Autumn is approaching, and along with delicately blushing leaves and cooler, crisp air comes the inevitable invasion of spiders in British homes.
The number of spiders usually increases in the autumn, and the males sometimes venture in to homes in search of a mate. You might find one in your bath tub. Or on your pillow.
But this season is set to be particularly bad for arachnophobes, with the mild weather meaning thriving spiders.
“This year has been seemingly a good one for the invertebrates which spiders feed on, and it’s quite mild out there,” said Professor Adam Hart, from the University of Gloucestershire, who has created an app to help us identify and understand common house spiders.
But if you’re one of the more squeamish among us and are quite frankly not bothered about learning about the creepy crawlies, here are some tips, ranging from the blind obvious to the bizarre, which may help keep them at bay.
Keep your home clean. Spiders will have fewer places to hide if you keep clutter to a minimum. Bits of food might attract other pests, which in turn will attract spiders, so wipe down your surfaces and vacuum regularly. Vacuum spiders and their webs and egg sacs.
Seal your home. Patch up any cracks, holes and gaps in doors and windows to prevent spiders from slipping inside. Fix torn window screens and cover your vents with a fine mesh. Spiders are usually found in kitchens, bathrooms and basements where it’s moist.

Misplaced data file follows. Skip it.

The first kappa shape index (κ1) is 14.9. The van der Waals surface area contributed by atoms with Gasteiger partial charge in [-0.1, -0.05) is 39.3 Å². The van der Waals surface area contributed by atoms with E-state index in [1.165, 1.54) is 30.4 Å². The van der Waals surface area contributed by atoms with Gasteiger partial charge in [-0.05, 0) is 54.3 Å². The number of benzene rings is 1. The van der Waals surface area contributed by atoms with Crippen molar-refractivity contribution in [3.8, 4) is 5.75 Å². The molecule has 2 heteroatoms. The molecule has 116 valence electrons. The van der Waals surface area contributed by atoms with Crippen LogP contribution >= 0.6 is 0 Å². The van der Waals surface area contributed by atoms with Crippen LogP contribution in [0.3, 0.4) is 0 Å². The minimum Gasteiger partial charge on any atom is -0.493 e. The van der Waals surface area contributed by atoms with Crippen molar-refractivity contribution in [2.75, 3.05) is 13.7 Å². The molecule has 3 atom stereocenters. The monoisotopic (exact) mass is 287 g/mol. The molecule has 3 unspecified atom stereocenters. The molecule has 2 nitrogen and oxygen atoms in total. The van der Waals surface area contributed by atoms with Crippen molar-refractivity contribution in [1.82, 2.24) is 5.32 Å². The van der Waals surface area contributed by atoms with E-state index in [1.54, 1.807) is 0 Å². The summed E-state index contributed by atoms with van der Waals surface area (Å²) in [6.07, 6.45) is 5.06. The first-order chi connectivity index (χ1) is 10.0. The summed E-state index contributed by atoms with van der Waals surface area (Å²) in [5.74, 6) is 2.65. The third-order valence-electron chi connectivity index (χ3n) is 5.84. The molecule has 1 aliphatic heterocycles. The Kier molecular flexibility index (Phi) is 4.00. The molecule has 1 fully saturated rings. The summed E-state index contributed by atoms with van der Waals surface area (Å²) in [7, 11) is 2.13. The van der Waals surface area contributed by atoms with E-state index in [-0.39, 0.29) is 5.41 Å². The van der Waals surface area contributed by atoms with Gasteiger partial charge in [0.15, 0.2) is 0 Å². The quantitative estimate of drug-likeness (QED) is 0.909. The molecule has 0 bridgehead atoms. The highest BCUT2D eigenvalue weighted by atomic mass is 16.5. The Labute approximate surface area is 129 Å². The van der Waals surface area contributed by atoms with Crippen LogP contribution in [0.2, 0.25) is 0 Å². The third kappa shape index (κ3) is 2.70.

Remove plants and debris from the side of your house. Spiders love to hide in vegetation and under rocks, wood piles, in compost, etc. but when it gets cooler they might well try to move inside.
Keep your outdoors lights off. Spiders aren’t attracted to the light, but many of the insects they feast on are. Dark coloured siding is less attractive to the bugs which spiders feast on than white siding.
Spray corners and cracks with pesticide.
Spray your house down with peppermint, tea-tree, citrus or eucalyptus oil. Spiders supposedly hate the smell. Failing that, select the more aggressive approach of spritzing the offending spider with vinegar.
You know that leftover diatomaceous earth you had lying around? Scatter a fine layer of it around cracks and corners. The powder, made from fossils, supposedly cuts a spider up when it walks across it, which ultimately kills it.
Deter spiders with conkers by placing them on window sills and in corners of the room. Walnuts are thought to have a similar effect. There is actually no scientific evidence to back this up, so you may want to consider it as a last resort.
If all else fails, call a professional exterminator.